HSBC will reverse a controversial decision to only allow solicitors on its own approved list to act on its behalf in mortgage applications, after borrowers complained it was slowing down sales.

Since January, the bank has only let fewer than 50 solicitors and conveyancers act for the lender.

But from August, it will accept all solicitors accredited with the Conveyancing Quality Scheme (CQS) mark from the Law Society, which represents the profession.

Where a CQS-accredited solicitor works on their own, they will only be able to handle a deal where the mortgage value is up to £150,000, though this level is due to rise before the end of the year.

There is no cap on the mortgage amount for CQS-accredited firms with more than one member of staff.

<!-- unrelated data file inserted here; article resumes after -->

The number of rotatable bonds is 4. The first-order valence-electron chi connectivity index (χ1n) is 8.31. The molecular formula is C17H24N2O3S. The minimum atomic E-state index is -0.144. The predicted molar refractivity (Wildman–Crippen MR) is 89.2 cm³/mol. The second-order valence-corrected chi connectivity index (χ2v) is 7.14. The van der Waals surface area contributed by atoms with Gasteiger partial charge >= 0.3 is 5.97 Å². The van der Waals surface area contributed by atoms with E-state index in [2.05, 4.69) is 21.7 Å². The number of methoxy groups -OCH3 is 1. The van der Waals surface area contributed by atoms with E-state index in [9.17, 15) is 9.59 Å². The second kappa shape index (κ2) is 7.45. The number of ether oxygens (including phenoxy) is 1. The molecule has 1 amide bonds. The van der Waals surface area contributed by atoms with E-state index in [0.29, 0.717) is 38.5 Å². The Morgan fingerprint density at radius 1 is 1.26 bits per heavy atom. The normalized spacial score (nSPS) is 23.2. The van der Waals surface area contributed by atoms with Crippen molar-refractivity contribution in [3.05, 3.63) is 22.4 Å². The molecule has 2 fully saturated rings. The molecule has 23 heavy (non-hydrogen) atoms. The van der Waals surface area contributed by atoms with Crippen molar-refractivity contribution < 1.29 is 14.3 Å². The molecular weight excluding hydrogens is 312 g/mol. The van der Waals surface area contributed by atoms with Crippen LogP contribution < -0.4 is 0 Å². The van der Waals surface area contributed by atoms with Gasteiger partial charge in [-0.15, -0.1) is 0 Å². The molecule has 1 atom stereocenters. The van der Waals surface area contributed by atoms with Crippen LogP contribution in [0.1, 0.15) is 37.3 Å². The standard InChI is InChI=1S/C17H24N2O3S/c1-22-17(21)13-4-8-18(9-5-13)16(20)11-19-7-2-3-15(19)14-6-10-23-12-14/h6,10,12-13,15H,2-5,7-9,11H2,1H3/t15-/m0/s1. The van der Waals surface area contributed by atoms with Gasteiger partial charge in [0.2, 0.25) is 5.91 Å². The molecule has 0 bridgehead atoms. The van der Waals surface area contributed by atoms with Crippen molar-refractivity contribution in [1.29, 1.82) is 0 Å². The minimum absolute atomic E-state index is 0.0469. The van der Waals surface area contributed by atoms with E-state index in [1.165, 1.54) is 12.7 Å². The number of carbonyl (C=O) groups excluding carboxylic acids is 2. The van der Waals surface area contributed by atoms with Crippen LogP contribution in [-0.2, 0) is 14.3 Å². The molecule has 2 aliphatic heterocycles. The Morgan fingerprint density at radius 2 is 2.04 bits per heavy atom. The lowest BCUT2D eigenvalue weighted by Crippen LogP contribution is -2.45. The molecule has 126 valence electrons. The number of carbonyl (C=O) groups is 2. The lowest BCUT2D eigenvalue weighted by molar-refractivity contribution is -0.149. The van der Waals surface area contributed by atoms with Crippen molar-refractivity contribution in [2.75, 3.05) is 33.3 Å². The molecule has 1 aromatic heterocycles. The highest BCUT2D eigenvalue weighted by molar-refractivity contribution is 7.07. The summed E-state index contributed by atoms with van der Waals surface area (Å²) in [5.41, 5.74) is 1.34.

Law Society chief executive Desmond Hudson says: "The Law Society and its members have campaigned for this change in the interests of solicitors' home-buying clients since HSBC introduced its original panel."

Borrowers can currently use any solicitor to act on their behalf, but they must pay £160+ VAT for an HSBC-approved firm to complete the work on the lender's behalf.

From August, applicants can still use any solicitor for themselves but will have to pay the same fee for a solicitor not on the approved panel or not CQS-accredited.